EAST BRUNSWICK, N.J.—2009 has officially come to an end, and so has this week of "2009 (and Earlier) in Review." Onwards to 2010!
I don't know if this is necessarily a good thing, but guarded optimism has been my approach to many things in my life. If you don't expect too much from the beginning, you won't experience quite so much disappointment if something doesn't work out, right?
This year, however...well, I'm not quite ready to cast off my guarded optimism. Old habits die hard, after all. Nevertheless—at the risk of experiencing bitter disappointment in the future—I'm feeling genuinely positive about the possibilities that lie ahead for me this year.
As I tried to suggest in my introductory overview to this week-long retrospective, I think I was able, in 2009, to lay the groundwork for positive outcomes ahead. Professionally speaking, I'm getting more involved in film-related writing outside of my day job at The Wall Street Journal, and it's even gotten to the point where I'm occasionally asked to take on assignments, if I can. That sounds like some kind of progress to me, suggesting that I'm making some of the right connections at the workplace, that I'm impressing someone at the office with the work I'm doing. As far as connections go, I've made some inroads in at least knocking on the door of the cinephile community both in New York and online. And, of course, I'm trying to ramp up my blogging output here at My Life, at 24 Frames Per Second, and see if maybe I can build up a sizable audience with this here online journal. (Now, I just have to get better at self-promotion. If you all like what you read here, tell your friends!)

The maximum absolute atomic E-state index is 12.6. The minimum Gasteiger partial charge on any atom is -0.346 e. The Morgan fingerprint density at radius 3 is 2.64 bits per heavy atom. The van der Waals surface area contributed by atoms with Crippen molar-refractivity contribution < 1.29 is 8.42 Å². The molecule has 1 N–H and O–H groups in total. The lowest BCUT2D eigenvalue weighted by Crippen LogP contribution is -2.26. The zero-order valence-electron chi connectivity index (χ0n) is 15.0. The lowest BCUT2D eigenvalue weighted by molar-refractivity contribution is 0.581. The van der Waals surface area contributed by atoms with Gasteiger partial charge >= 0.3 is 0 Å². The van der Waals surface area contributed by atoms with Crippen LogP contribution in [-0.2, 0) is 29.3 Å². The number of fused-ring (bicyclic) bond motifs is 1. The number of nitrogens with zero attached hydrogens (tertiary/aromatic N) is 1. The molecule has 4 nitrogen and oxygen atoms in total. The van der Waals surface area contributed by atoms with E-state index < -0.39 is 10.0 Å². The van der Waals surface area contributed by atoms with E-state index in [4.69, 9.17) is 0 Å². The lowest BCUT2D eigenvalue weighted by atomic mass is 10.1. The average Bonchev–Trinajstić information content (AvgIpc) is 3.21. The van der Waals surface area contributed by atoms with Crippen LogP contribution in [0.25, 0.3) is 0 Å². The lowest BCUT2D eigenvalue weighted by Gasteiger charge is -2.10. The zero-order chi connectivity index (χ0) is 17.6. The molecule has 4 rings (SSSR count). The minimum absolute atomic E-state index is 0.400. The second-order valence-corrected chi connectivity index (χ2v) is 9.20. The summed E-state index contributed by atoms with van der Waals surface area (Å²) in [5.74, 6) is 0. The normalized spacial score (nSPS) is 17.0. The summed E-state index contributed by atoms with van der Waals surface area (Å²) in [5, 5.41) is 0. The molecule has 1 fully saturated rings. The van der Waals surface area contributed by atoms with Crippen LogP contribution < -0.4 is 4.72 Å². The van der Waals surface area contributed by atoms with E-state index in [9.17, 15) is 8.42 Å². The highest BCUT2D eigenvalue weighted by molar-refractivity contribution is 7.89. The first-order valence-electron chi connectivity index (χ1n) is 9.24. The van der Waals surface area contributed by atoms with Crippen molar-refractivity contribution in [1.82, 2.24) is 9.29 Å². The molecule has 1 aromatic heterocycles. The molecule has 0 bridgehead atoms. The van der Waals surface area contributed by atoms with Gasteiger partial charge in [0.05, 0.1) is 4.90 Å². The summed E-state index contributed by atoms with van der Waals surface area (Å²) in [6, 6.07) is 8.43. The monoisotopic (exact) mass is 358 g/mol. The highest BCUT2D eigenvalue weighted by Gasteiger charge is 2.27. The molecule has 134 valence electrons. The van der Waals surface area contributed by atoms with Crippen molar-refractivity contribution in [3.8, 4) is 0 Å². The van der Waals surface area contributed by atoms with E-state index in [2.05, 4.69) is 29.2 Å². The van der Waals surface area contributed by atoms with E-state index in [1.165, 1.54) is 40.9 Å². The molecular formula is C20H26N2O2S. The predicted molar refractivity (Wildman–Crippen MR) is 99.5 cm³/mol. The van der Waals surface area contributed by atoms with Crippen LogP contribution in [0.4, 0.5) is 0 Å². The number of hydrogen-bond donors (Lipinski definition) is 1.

But, of course, my professional life isn't my whole life; if that was the case, I would be a very shallow person indeed. No, my personal life could probably use some improvement. If I have resolutions for the new year, the bulk of them would be related to changes I'd like to make in my way of living, my personality and my interpersonal relationships.